Good Debt, Bad Debt

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Today’s guest post is by Pamela Starnes, M.D. You might recognize the name if you’re part of the Facebook group Physician Side Gigs or on the White Coat Investor Forum. She’s an active participant on these sites and has a passion for educating physicians on financial matters, particularly in real estate.

In fact, she recently launched her own website, PhysicianREI.com to provide physicians with the knowledge and resources to make sound real estate investment decisions in order to ultimately create financial freedom. She’s also a huge fan of passive income! Enjoy…


Good Debt, Bad Debt

At least several times a week I come across an article or forum discussion referencing debt – any debt, all debt – as an absolute negative. At the risk of stepping on a number of Dave Ramsey snowballs, I’m willing to take a stab at dispelling this misconception.

The inherent meaning of the word debt is neither good nor bad. Debt is simply money borrowed by one entity from another. To me, the clear distinction between good and bad is what you spend that borrowed money on and what that item will do for you to improve your financial picture.

Hopefully, we can at least all agree that some types of debt are “better” than others. Debt incurred for an investment that will grow in value over time, increase your future earning potential, or generate income beyond supporting the debt service on itself can all be considered “better” debt. Examples of this would include:

  • A small business loan to purchase or expand a business. Many businesses would never get off the ground or ever expand beyond their small start if it were not for a small business loan to accelerate their growth.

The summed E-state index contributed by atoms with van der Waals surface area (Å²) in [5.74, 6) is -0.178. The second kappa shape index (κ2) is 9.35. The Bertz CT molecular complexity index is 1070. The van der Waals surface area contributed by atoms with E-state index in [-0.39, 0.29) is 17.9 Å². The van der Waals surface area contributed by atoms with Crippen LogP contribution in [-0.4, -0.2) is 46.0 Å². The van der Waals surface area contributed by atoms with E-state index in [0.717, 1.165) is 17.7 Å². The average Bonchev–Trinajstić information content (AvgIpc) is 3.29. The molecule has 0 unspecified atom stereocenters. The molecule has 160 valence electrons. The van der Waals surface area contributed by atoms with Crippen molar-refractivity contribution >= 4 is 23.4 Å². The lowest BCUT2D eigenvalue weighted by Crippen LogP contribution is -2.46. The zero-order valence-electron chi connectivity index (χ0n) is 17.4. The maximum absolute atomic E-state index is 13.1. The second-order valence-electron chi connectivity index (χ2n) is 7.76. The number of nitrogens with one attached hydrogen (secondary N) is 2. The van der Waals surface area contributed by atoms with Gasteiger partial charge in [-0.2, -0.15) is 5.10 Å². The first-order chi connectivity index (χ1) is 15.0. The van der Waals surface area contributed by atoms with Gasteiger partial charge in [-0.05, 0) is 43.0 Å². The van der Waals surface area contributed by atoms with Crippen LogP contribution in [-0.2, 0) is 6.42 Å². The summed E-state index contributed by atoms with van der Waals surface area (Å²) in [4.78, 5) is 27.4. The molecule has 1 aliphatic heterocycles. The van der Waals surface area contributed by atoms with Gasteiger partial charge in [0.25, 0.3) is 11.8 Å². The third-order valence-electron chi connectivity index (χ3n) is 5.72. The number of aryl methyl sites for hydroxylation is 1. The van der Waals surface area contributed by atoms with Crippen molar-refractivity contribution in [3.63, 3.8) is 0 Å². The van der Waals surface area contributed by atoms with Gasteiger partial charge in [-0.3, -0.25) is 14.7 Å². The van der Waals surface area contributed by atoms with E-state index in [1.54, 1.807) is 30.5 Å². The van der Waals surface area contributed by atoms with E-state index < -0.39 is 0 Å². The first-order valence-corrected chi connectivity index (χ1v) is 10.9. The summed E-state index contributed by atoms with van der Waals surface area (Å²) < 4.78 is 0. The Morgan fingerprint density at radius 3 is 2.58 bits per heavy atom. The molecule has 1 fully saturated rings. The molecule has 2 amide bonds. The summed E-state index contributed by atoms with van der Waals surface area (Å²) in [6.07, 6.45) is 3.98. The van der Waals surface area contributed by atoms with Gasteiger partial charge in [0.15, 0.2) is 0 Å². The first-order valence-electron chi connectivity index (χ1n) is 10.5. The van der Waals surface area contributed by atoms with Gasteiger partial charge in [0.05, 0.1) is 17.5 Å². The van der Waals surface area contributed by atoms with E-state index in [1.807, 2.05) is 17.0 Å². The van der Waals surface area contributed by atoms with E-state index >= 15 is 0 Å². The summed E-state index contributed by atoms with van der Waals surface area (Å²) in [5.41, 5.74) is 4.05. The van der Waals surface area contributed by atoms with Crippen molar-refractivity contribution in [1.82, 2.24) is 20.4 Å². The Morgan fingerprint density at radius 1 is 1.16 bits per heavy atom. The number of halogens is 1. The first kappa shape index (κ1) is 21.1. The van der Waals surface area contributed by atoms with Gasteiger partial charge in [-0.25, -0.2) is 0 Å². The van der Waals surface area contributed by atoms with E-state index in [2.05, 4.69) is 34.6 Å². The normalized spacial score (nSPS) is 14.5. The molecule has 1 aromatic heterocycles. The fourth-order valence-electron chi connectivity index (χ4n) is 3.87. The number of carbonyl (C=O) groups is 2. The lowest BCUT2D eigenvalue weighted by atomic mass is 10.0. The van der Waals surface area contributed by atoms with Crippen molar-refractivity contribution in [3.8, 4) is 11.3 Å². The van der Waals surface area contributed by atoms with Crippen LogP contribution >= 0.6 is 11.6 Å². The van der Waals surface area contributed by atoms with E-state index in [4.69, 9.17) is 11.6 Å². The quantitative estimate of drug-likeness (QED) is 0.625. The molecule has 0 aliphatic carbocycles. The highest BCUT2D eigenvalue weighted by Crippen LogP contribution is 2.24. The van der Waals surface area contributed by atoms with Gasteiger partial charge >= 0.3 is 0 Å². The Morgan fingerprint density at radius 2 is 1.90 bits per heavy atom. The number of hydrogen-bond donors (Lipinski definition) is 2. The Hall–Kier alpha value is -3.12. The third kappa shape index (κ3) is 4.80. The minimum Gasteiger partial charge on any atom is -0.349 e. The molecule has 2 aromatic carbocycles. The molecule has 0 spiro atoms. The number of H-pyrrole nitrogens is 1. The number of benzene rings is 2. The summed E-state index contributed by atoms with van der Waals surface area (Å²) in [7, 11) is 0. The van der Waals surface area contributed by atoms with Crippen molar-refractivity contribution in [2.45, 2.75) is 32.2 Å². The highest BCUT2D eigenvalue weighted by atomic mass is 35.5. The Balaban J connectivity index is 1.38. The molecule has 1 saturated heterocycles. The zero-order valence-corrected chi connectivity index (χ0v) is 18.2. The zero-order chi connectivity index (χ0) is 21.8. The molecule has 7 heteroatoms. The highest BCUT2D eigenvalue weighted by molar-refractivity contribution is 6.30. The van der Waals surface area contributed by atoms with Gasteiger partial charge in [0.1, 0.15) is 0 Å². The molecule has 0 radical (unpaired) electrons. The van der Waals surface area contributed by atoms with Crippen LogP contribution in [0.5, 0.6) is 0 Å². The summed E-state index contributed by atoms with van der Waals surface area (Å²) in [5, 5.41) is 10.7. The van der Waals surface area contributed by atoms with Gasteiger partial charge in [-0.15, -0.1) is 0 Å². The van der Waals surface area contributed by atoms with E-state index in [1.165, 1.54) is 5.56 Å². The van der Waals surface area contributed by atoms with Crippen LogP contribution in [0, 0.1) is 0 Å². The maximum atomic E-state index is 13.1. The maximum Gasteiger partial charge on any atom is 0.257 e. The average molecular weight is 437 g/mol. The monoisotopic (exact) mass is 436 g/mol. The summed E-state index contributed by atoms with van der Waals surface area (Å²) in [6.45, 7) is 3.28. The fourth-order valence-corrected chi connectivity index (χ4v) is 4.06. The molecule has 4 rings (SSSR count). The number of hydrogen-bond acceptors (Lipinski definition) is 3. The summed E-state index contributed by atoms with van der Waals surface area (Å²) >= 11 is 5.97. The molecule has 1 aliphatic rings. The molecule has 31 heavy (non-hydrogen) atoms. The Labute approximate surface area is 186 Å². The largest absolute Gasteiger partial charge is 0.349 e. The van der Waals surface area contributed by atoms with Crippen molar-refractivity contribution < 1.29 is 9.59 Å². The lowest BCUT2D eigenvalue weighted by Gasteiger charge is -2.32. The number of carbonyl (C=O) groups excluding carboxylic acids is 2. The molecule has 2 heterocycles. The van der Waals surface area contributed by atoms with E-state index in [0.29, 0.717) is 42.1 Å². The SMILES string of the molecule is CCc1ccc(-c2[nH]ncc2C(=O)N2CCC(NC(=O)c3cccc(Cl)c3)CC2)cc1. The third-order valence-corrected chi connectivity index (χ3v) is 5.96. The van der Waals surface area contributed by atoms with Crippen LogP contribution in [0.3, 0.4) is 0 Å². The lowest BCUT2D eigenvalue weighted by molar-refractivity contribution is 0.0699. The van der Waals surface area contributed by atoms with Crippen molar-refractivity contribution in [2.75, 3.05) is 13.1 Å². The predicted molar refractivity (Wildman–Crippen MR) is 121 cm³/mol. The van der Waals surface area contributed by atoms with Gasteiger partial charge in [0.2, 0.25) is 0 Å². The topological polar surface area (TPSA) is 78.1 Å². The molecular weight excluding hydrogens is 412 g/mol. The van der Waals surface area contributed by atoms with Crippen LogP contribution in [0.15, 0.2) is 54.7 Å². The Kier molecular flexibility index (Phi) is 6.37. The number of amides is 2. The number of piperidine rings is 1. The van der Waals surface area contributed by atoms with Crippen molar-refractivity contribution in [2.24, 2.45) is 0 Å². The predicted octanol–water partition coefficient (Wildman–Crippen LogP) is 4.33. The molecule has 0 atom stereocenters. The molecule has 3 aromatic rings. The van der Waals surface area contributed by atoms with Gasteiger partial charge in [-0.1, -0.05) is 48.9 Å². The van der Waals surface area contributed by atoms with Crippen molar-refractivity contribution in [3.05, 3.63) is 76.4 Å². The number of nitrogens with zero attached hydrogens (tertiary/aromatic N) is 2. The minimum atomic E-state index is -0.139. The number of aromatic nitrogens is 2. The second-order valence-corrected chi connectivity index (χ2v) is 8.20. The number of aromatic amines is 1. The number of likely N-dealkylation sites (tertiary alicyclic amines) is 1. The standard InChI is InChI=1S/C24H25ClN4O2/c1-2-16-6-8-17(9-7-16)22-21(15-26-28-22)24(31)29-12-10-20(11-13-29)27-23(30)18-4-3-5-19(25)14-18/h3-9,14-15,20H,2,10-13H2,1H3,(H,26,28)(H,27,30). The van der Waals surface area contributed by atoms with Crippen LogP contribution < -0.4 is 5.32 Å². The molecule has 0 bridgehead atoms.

• I think it’s fair to say that most physicians (except a few lucky ones) would not have the degree and subsequent earning power they do without accepting some form of debt as an acceptable tool to accomplish their goal of going to medical school.
  • Although it can be argued that a primary residence is not an asset as it does not independently generate income, most people still view a home loan as an acceptable undertaking as long as someone is not purchasing a home beyond their financial means. And most people do realize financial benefit from this over time as they can utilize tax advantages and build equity in their home as they pay for living accommodations they would need anyway. Although it is beyond the scope of this article, an even subtler aspect of using leverage on your home is as an asset protection tool, particularly in states where there are low caps on the homestead exemption.
  • Debt used to purchase a rental property makes for a perfect example of “good” debt. In this case, not only is the property generating income to pay for its own expenses, the income from rents is also used to pay for the mortgage payment. What this means is that your tenants are paying off your mortgage each month for you and increasing your equity in the process. Beyond that, you should still be receiving cash flow each month on top of that. When used judiciously, I just can’t see the argument for all debt being “bad.”

Contrast these forms of debt to debt which is used to purchase items that either quickly lose their value, do not generate any income in return, or items you cannot afford to pay off in full at the end of the month, and it becomes pretty undeniable that there really is some debt that is “good” and some that is “bad.”

To summarize: Buying a Louis Vuitton handbag for $1,700 on a credit card on which you already carry a $10,000 balance and can’t possibly pay off in full at the end of the month = BAD DEBT; buying a cash flowing rental property with 75% leverage where the property income covers its own expenses and monthly debt service AND you get cash flow on top of that every month = GOOD DEBT.

And that’s what brings me to stepping on snowballs. I realize the service and message financial gurus like Dave Ramsey are providing for a certain subset of the population. With the average American carrying greater than $16,000 in credit card debt at 18+% interest rates there are clearly a lot of people that need a tough love message and broad generalization that debt is not their friend. I get it.